This slim book was Lakoff’s effort to demonstrate the importance (and ultimate success) of efforts by “conservatives” to frame important policy debates in language and thought favorable to their goals. Lakoff’s point essentially is that the “facts” never speak for themselves, but depend on how they are framed and positioned. Frames tend to be set up in a “have you stopped beating your wife” kind of way so that however you respond to questions you reinforce the underlying frame. For example, if you let the argument over taxation get framed rhetorically as “tax relief,” then no matter how you argue your case you are endorsing the notion that taxation in and of itself is bad.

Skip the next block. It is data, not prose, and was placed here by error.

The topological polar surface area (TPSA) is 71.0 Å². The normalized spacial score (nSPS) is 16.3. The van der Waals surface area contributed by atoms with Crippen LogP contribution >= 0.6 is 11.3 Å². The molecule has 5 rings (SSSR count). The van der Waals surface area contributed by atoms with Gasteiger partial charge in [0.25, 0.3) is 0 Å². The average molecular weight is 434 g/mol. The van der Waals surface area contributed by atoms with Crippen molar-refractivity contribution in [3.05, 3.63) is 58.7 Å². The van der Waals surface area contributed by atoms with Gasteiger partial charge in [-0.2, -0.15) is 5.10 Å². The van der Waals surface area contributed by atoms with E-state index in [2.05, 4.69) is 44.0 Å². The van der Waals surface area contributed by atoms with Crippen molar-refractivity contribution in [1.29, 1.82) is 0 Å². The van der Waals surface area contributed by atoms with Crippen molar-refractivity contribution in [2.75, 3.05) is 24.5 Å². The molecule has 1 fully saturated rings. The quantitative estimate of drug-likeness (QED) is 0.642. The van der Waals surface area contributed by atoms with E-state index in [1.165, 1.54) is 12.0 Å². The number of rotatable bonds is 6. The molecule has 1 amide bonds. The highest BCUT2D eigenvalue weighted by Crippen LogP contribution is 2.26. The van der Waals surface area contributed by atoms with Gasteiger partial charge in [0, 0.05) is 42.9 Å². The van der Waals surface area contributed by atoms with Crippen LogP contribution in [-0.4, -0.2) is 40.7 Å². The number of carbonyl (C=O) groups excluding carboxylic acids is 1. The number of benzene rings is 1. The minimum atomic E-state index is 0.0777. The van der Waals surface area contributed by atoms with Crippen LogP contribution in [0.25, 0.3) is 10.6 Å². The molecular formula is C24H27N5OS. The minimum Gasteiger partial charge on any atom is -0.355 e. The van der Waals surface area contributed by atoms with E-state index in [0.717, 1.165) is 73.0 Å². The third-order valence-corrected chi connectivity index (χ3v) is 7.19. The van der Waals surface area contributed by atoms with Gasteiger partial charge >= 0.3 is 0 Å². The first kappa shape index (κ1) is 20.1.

A series of essays on particular topics such as taxes or family values, the book suffers from a good deal of repetition across chapters. Moreover, this is a more polemical book than Lakoff typically writes. Understandable given its topic and timing, but I found it wearing after a while despite agreeing with Lakoff’s arguments and analysis. I’ve certainly bought into some of the frames that Lakoff identifies a lot more uncritically than I care to acknowledge.